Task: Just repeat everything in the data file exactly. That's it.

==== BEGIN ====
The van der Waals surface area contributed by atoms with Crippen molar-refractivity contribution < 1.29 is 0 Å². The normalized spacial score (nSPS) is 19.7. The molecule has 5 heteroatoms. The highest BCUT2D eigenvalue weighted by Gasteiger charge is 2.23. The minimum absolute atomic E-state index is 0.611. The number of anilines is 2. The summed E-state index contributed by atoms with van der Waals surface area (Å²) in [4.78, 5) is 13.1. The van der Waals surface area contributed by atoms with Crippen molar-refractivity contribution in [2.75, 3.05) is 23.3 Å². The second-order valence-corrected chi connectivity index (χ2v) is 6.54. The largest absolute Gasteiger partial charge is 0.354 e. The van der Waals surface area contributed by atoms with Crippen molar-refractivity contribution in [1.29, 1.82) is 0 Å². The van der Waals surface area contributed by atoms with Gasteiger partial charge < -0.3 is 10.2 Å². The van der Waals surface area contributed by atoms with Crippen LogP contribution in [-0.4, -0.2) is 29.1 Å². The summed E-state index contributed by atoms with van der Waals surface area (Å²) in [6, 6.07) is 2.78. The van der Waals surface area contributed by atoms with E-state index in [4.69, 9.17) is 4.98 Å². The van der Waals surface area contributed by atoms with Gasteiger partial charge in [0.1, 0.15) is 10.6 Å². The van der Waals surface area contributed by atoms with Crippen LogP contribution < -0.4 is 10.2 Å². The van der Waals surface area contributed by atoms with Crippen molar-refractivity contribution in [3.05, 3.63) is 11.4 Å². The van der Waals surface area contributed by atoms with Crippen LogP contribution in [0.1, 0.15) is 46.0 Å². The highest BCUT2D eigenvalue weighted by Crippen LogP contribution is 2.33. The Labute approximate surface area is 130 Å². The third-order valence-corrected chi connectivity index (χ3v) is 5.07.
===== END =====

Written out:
The van der Waals surface area contributed by atoms with Crippen molar-refractivity contribution < 1.29 is 0 Å². The normalized spacial score (nSPS) is 19.7. The molecule has 5 heteroatoms. The highest BCUT2D eigenvalue weighted by Gasteiger charge is 2.23. The minimum absolute atomic E-state index is 0.611. The number of anilines is 2. The summed E-state index contributed by atoms with van der Waals surface area (Å²) in [4.78, 5) is 13.1. The van der Waals surface area contributed by atoms with Crippen molar-refractivity contribution in [2.75, 3.05) is 23.3 Å². The second-order valence-corrected chi connectivity index (χ2v) is 6.54. The largest absolute Gasteiger partial charge is 0.354 e. The van der Waals surface area contributed by atoms with Crippen molar-refractivity contribution in [1.29, 1.82) is 0 Å². The van der Waals surface area contributed by atoms with Gasteiger partial charge < -0.3 is 10.2 Å². The van der Waals surface area contributed by atoms with Crippen LogP contribution in [-0.4, -0.2) is 29.1 Å². The summed E-state index contributed by atoms with van der Waals surface area (Å²) in [6, 6.07) is 2.78. The van der Waals surface area contributed by atoms with E-state index in [4.69, 9.17) is 4.98 Å². The van der Waals surface area contributed by atoms with Gasteiger partial charge in [0.1, 0.15) is 10.6 Å². The van der Waals surface area contributed by atoms with Crippen LogP contribution < -0.4 is 10.2 Å². The van der Waals surface area contributed by atoms with Crippen molar-refractivity contribution in [3.05, 3.63) is 11.4 Å². The van der Waals surface area contributed by atoms with Crippen LogP contribution in [0.1, 0.15) is 46.0 Å². The highest BCUT2D eigenvalue weighted by Crippen LogP contribution is 2.33. The Labute approximate surface area is 130 Å². The third-order valence-corrected chi connectivity index (χ3v) is 5.07.